November 1, 2013
Investment Newsletter for the end of October, 2013
This month continued strong. The Dow increased from 15,130 to 15,546 (a 2.75% increase), the S&P 500 increased from 1,682 to 1,757 (a 4.46% increase), and the Russell 2000 Value Index increased from 1,074 to 1,100 (a 2.42% increase). The market is near its all-time high.
This month one of clients asked me to discuss bonds. I realized then that I had often written about portfolio strategy, the markets, risk, taxes, etc. However, I have never discussed bonds. Thank-you Mary.
At its simplest, a bond is a debt. A company or a government borrows money for some purpose from investors. The investor can and often will sell these rights to receive future money to another investor. The key points.
1. Face Value. The face value is the original amount borrowed. It may not be what you paid. You may have bought the bond from someone else. That person may have sold the bond to you at a profit or at a loss. The face value is however exactly what the company or government will repay at maturity. When that payoff happens, you may have a profit or a loss.
2. Duration. How long before the maturity date. Very short term bonds can mature in only a few more months. Very long term bonds might be 30 years. If the bond matures later today as an extreme example, the price this morning will be virtually the same as the face value this afternoon. There will be no fluctuation in price. If the bond does not mature for ten years, the price can still bounce around like a teenager’s ideal roller coaster.
3. Interest Rate. The company or government pays interest to the investor. The amount depends on the contract interest rate, often called stated yield. It is paid according to a schedule, often every half year. I am ignoring here bonds that are originally sold with a deep discount and then do not pay interest. The interest rate you actually get depends on the payment amount and what you paid for the bond. If you buy a bond for $1,000 and then receive $100 interest, your actual yield is 10%. Its stated yield may be 5% (face value of bond is $2,000), 20% (face value of bond is $500), etc. In general, as market interest rates go up, bond prices go down and vice versa.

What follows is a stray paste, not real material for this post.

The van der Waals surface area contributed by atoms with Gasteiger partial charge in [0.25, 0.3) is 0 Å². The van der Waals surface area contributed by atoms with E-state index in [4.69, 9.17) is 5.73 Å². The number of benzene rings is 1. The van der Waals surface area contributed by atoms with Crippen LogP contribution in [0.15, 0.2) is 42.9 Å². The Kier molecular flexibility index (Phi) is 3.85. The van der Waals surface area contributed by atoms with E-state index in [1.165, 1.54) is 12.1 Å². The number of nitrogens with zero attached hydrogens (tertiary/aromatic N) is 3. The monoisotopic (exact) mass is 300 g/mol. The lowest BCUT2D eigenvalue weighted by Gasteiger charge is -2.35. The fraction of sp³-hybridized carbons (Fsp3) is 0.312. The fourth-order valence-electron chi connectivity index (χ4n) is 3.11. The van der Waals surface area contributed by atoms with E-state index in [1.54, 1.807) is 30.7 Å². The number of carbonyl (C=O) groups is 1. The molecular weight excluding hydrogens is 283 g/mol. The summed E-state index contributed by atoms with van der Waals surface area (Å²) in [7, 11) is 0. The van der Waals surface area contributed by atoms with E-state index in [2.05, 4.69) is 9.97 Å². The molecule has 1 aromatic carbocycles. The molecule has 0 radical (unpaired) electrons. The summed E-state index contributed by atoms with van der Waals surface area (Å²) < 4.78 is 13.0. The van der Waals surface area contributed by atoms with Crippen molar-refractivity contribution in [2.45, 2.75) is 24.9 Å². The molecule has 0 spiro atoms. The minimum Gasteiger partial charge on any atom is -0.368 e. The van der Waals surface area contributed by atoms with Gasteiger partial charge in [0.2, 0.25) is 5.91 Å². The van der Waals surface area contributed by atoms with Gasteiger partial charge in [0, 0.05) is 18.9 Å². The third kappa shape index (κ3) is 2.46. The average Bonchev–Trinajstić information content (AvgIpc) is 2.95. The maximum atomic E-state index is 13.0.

4. Quality. Bonds can be secured against real estate, revenue from a project, the full faith and credit of the issuer, or unsecured. The better the security, the safer the bond. The city of Detroit is in bankruptcy. Would you rather have an unsecured bond or a bond with a first mortgage on the real estate used for parking lots? The issuer is also rated by several rating services (Moody’s, S&P, etc) as to their financial health. These ratings are usually letter based. Triple A, etc. Detroit’s rating is very poor. It is very likely that the unsecured bond holders will lose their money. Therefore, the bonds are being sold for a tiny fraction of what was originally paid.
Bonds are not safe. They fluctuate in price based on how long before maturity, quality of the issuer, security, and changes in interest rate. I use only short term bonds to minimize this fluctuation. I want the risk to be in the equities not the bonds. Equity risk has a fatter reward.